7 Major Challenges Of Setting Up Business In India
India is one of the most rapidly growing economies in the world. Not only homegrown entrepreneurs but overseas investors are looking for setting up business in India. Last year, the country jumped an astounding 23 places in the World Bank’s ease of doing a business index.
It is currently positioned at number 77 and is the top-ranked nation in the South Asian region. However, this does not mean that people do not face problems in creating a business set-up in India. The country is still in the transitory phase in most areas.
While the government has liberalized a lot of policies, a lot still remains to be done. Let’s take a look at the kind of challenges faced by new business owners in the country.
1. Complicate Land Acquisition Process
The land is a basic requirement of setting up a business but its acquisition is one of the biggest challenges faced by businesses in India. It is governed by a central law which has been modified numerous times over the past many years.
Even then there are concerns about landowners being insufficiently compensated or land-use being arbitrarily changed by the authorities. Various state governments have devised their own regulations for ensuring fair compensation and transparency in land deals.
Due to these reasons, acquiring the land for setting up a commercial facility can be a long and arduous process for most entrepreneurs.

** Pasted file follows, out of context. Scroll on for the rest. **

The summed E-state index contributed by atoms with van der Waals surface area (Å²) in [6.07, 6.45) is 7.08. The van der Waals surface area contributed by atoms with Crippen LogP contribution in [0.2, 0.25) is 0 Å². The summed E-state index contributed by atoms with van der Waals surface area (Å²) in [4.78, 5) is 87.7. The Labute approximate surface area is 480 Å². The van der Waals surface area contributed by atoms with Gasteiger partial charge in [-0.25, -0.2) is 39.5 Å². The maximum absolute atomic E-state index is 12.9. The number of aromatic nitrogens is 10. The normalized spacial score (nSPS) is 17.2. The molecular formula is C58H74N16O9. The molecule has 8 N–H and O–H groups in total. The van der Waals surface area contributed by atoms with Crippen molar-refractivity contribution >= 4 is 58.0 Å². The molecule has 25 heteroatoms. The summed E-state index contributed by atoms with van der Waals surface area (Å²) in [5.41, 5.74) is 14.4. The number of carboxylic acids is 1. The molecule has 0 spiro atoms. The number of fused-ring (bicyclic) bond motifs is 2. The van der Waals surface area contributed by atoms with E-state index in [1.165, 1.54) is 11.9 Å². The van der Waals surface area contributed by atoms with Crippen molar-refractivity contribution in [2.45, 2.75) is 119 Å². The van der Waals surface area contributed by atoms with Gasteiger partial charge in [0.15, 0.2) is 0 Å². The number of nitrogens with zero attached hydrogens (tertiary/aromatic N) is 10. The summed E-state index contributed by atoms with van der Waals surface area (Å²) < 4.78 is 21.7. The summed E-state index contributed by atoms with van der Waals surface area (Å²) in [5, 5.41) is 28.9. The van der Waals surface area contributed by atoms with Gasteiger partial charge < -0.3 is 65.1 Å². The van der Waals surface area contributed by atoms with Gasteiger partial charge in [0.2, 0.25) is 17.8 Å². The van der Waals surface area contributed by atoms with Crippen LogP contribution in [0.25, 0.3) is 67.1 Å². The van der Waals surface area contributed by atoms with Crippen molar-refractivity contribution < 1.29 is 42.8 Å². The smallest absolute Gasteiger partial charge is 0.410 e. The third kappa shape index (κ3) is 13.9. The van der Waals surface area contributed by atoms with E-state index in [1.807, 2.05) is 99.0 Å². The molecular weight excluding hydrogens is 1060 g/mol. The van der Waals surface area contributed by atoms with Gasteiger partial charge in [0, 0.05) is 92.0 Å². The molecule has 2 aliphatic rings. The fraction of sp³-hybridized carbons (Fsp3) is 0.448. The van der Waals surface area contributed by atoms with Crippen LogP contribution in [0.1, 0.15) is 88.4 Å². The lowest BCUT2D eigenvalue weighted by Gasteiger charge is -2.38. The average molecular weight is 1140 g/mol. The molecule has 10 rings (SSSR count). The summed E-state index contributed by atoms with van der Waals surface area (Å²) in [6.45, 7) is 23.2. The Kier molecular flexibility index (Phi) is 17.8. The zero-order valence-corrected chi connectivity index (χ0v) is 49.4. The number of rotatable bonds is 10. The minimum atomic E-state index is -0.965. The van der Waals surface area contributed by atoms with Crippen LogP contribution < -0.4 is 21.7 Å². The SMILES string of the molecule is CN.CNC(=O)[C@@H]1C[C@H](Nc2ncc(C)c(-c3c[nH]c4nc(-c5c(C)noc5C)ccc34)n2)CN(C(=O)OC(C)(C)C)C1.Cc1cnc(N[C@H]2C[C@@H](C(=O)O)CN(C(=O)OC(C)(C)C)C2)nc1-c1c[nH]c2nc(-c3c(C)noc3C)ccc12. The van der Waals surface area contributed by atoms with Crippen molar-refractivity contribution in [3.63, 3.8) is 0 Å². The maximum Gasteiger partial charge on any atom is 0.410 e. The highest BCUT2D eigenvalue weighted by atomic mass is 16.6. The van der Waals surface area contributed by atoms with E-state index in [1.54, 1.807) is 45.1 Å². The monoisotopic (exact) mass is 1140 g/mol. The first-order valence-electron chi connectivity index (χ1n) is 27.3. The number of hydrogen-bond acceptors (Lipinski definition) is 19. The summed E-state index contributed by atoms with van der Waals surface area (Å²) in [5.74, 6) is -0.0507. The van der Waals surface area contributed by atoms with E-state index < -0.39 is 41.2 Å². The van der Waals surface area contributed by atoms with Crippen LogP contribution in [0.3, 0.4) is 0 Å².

2. Infrastructure Is Still Being Developed
All developed economies have a state of the art infrastructure which enables businesses to operate smoothly. Industries require access to multiple means of transportation and power sources to conduct their processes. India is still in the process of developing its basic infrastructure.
There are multiple projects going on in the country to expand its road and rail network. Programs are underway to make new ports and modernize existing ones. The country is also looking at using its extensive network of rivers as a viable means of business transport.
It is also testing out alternative power generation sources like solar and wind energy. However, all the projects will take a few years to complete and till then businesses will have to face the problem of inadequate infrastructure.
3. Time-taking Dispute Resolution Framework
One of the biggest roadblocks in improving the investor-friendliness quotient of the country is its time-consuming dispute resolution framework. India is one of the few countries in the world with a written constitution and extensively detailed law codes.
Experts working with top legal firms in India are renowned for their knowledge and expertise. However, the extremely poor legal infrastructure with 19.66 judges per million people against the requirement of 50 judges per million people.
The situation is the same at various tribunals handling matters like tax disputes and bankruptcy resolution. This means that businesses caught up in litigation have to spend a significant amount of valuable resources in settling the issue.
4. Complex Tax Regime